The Hill checks in on the “fluid” negotiations in the Senate: “Senate Democrats are negotiating with a handful of the nation’s largest banks and some credit unions to limit a controversial bill allowing judges to write down the value of home mortgages … discussions concern whether to limit the bill to certain types of loans or to the date on which the loans were issue … A draft compromise proposal indicates that borrowers who have been offered modifications consistent with the president’s Homeowner Affordability and Stability Plan or with a congressional program on refinancings would not be able to turn to courts to modify their mortgage. Under the proposal, judges would be able to reduce mortgage principal to a “fair market rate” and limit interest payments to a conventional rate plus a “reasonable” risk premium. Only loans made before 2009 and less than $729,750 would be eligible.”
In early March, when the bill went through the House, California Democratic Reps. Ellen Tauscher, Zoe Lofgren and Dennis Cardoza added an amendment directing bankruptcy judges to consider whether a loan modification consistent with President Obama’s plan was offered prior to the consideration of a judicial modification. The Senate deal would take this guideline and turn it into a strict rule: if the lender makes an offer to refinance at a lower rate, the judge can not intervene to make changes to the terms of the mortgage. It gives lenders final control over how loans can be reworked, not the judges.
It would also mean that the mortgage lenders wouldn’t be forced into taking losses. More homeowners would end up with the interest reductions from Obama’s plan, which would come at a cost to the government, not to the banks. Obama’s plan includes a dollar-fordollar matching fund to help bring down interest rates for borrowers and a $1,000 upfront bonus for lenders each time they adjust the interest rates of a loan.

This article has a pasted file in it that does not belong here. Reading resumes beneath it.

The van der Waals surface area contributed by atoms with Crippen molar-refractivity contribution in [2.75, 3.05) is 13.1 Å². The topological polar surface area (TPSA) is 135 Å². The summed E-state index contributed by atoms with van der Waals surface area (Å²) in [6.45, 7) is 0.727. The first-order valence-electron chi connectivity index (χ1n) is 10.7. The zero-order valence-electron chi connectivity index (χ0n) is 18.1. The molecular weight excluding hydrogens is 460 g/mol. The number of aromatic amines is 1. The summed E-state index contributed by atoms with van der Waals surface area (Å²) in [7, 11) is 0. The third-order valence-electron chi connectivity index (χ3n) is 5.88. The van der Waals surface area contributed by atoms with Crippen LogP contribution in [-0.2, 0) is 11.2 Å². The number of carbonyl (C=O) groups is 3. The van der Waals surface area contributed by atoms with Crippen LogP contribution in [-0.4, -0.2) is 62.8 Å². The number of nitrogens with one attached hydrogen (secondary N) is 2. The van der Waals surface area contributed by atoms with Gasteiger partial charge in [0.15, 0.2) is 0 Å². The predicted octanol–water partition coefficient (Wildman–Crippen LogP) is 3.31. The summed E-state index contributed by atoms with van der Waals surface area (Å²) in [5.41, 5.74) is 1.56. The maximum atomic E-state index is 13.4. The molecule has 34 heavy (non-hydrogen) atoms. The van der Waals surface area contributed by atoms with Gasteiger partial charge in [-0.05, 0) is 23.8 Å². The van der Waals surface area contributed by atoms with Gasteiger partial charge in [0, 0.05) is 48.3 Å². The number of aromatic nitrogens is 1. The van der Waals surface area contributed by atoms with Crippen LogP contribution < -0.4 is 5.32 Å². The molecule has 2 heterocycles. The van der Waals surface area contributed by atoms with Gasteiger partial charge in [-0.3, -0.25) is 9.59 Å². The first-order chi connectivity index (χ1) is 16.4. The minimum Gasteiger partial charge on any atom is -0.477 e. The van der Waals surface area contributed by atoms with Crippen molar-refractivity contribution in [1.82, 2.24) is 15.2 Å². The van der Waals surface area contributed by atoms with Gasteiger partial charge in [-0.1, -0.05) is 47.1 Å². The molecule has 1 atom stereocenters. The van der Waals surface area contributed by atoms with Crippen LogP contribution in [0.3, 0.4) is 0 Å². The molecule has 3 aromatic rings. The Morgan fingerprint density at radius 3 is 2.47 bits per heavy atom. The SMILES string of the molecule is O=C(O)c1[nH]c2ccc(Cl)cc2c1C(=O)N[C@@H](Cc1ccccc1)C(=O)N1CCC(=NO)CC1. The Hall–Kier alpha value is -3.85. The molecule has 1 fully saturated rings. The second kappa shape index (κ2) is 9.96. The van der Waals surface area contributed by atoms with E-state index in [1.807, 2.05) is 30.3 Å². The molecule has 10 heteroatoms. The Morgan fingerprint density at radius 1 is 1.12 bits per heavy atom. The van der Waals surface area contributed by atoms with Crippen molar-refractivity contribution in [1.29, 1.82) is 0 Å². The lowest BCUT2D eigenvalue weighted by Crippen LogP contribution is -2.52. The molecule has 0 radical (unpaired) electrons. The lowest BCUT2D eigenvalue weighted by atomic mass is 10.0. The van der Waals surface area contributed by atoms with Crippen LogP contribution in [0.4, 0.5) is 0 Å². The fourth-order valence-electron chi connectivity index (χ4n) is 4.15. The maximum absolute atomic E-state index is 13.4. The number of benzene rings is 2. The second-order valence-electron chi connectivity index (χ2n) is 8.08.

W. Post on unannounced WH mtg today with credit card CEOs: “The executives plan to talk about their efforts to increase transparency and help the economy, according to an industry official and a Capitol Hill aide … The credit card industry has been under intense scrutiny in the past year for practices such as arbitrarily raising interest rates, charging excessive fees and giving customers little time between billing them and requiring payment. In December, the Federal Reserve approved new rules that would ban such practices. But consumer groups and several members of Congress criticized the Fed’s efforts because the new regulations don’t take effect until July 1, 2010. Bills have been introduced in both the House and Senate to accelerate that time line.”
Consumer Action urges voters to press Senate to pass The Credit C.A.R.D. Act, and crack down on the credit card industry.
Unions Step Up Activity
“The AFL-CIO will release a memo today summarizing activities held during the congressional recess to support the Employee Free Choice Act,” reports Hotline On Call
WSJ on Wal-Mart organizing: “The United Food and Commercial Workers union is ramping up organizing at Wal-Mart Stores Inc. after a five-year lull, dovetailing with its efforts to win support in Congress for a bill to make union organizing easier … about 60 UFCW organizers have been dispatched to more than 100 Wal-Mart stores in 15 states to get workers to sign union-authorization cards … the UFCW plans to fly about 100 pro-union Wal-Mart workers to Washington this month to lobby members of Congress on [EFCA.]”
Gaps In Food Safety Regulation
W. Post on food safety report: “Local and state health officials trying to prevent food illness outbreaks are stymied by scarce resources, weak leadership from the federal government and bureaucratic barriers, according to a new study public health experts released yesterday … The study urges Congress to invest at least $350 million over five years to bolster underfunded state and local agencies and ensure a basic level of food safety in each state.”
NYT on food industry self-regulation: “With huge losses from food-poisoning recalls and little oversight from the federal Food and Drug Administration, some sectors of the food industry are cobbling together their own form of regulation in an attempt to reassure consumers. They are paying other government agencies to do what the F.D.A. rarely does: muck through fields and pore over records to make sure food is handled properly. These do-it-yourself programs may provide an enhanced safety level in segments of the industry that have embraced them. But with industry itself footing the bill, some safety advocates worry that the approach could introduce new problems and new conflicts of interest. And they contend that the programs lack the rigor of a well-run federal inspection system.”